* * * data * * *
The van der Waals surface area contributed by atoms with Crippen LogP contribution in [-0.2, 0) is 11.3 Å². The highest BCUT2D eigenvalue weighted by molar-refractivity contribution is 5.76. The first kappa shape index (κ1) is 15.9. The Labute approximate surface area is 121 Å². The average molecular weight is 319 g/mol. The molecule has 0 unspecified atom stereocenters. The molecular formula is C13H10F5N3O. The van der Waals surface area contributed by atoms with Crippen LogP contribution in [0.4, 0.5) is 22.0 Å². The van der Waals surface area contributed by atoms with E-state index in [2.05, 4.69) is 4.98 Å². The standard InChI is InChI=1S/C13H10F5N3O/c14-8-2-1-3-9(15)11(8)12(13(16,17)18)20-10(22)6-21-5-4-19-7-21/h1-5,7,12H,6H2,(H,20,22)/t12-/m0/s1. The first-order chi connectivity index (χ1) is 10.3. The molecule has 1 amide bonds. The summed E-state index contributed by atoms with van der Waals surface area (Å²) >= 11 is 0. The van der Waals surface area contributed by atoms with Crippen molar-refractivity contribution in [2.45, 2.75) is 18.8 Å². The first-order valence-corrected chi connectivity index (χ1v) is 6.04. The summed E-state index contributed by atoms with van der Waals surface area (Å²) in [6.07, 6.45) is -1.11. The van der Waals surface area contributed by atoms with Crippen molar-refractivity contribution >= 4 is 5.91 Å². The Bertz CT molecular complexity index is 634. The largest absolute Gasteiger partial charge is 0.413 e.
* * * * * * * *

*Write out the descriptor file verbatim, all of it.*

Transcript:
The van der Waals surface area contributed by atoms with Crippen LogP contribution in [-0.2, 0) is 11.3 Å². The highest BCUT2D eigenvalue weighted by molar-refractivity contribution is 5.76. The first kappa shape index (κ1) is 15.9. The Labute approximate surface area is 121 Å². The average molecular weight is 319 g/mol. The molecule has 0 unspecified atom stereocenters. The molecular formula is C13H10F5N3O. The van der Waals surface area contributed by atoms with Crippen LogP contribution in [0.4, 0.5) is 22.0 Å². The van der Waals surface area contributed by atoms with E-state index in [2.05, 4.69) is 4.98 Å². The standard InChI is InChI=1S/C13H10F5N3O/c14-8-2-1-3-9(15)11(8)12(13(16,17)18)20-10(22)6-21-5-4-19-7-21/h1-5,7,12H,6H2,(H,20,22)/t12-/m0/s1. The first-order chi connectivity index (χ1) is 10.3. The molecule has 1 amide bonds. The summed E-state index contributed by atoms with van der Waals surface area (Å²) >= 11 is 0. The van der Waals surface area contributed by atoms with Crippen molar-refractivity contribution in [2.45, 2.75) is 18.8 Å². The first-order valence-corrected chi connectivity index (χ1v) is 6.04. The summed E-state index contributed by atoms with van der Waals surface area (Å²) in [6.07, 6.45) is -1.11. The van der Waals surface area contributed by atoms with Crippen molar-refractivity contribution >= 4 is 5.91 Å². The Bertz CT molecular complexity index is 634. The largest absolute Gasteiger partial charge is 0.413 e.